Popular Democratic Movement (PDM) leader McHenry Venaani says his party doesn’t trust the Electoral Commission of Namibia (ECN) to run a credible poll using the Electronic Voting Machines (EVMs) in the absence of a voter-verified paper audit trail.
Speaking to the Windhoek Observer on Thursday, Venaani said he was part of a delegation of political leaders who went to India when government decided to buy the voting machines a few years back.
He said the agreement was that the machines would have a voter-verified paper audit trail (VVPAT) mechanism attached, but that agreement was never fulfilled.
“We were told that ‘we are testing them now and later on we will get VVPAT’. But Indian courts even ruled in 2013 that it is a must that all EVMs [they use] must have the VVPAT,” Venaani said.
He said the issue of a voter-verified paper audit trail was non-negotiable.
“It becomes a fundamental issue – do we want to have free, fair and credible elections or do we want a frivolous election where the ‘victors’ can declare themselves winners through frivolous manners,” Venaani said.
“We must be very objective when we address this issue. I believe in credible winning and credible losing. The ruling party itself during its own congress refused to use the EVMs. Why? If the argument is that they do not want to go back to the Stone Age and use the old paper ballot system. If they claim they are moving with the times, why are they not using those EVMs? Even the SPYL did not use them in their internal elections. Why forcing these EVMs to be used in the country when the ruling party itself does not want to use them?”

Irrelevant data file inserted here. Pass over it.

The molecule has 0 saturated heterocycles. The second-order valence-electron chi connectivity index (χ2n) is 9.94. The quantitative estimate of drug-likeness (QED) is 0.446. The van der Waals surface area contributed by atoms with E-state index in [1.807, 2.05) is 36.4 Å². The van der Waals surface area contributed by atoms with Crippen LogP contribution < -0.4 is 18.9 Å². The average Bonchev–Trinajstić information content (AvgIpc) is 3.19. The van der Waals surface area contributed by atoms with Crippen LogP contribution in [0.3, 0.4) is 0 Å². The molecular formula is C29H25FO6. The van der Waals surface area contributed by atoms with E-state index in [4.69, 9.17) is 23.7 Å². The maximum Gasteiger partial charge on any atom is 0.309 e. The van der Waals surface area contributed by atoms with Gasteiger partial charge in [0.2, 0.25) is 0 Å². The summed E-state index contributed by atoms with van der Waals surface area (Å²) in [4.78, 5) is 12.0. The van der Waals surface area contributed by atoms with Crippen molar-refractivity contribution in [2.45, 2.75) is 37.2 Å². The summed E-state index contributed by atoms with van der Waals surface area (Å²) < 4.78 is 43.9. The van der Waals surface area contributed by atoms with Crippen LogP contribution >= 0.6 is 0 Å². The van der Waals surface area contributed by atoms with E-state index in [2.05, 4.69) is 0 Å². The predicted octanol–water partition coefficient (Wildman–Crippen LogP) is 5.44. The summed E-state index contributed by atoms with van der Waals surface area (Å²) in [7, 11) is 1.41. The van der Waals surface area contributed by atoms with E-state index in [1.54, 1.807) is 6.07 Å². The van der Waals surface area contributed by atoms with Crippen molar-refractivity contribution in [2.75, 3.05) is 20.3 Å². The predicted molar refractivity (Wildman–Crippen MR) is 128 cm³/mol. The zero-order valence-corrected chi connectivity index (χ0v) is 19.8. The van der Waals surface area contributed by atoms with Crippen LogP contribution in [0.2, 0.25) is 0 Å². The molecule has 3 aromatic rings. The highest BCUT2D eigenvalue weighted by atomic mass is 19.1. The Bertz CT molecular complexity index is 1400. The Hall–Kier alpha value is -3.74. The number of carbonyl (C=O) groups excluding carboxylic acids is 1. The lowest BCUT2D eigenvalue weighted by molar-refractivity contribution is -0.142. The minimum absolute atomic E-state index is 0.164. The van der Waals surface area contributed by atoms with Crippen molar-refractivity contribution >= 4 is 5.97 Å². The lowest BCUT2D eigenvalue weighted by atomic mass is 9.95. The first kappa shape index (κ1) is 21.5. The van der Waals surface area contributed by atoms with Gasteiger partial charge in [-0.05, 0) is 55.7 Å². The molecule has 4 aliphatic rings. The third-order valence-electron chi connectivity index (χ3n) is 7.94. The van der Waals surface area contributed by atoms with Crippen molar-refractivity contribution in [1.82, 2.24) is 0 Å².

The official opposition leader also said that his party was not against the use of EVMs per se, but is only insisting that the EVMs must have the VVPAT attachment.
“We are saying where is the attachment that is supposed to be there? We are being told, no…the Indian company could not add the VVPAT because India was having an internal election and they could not provide them for us. But, is that the only company in the world to provide that attachment?”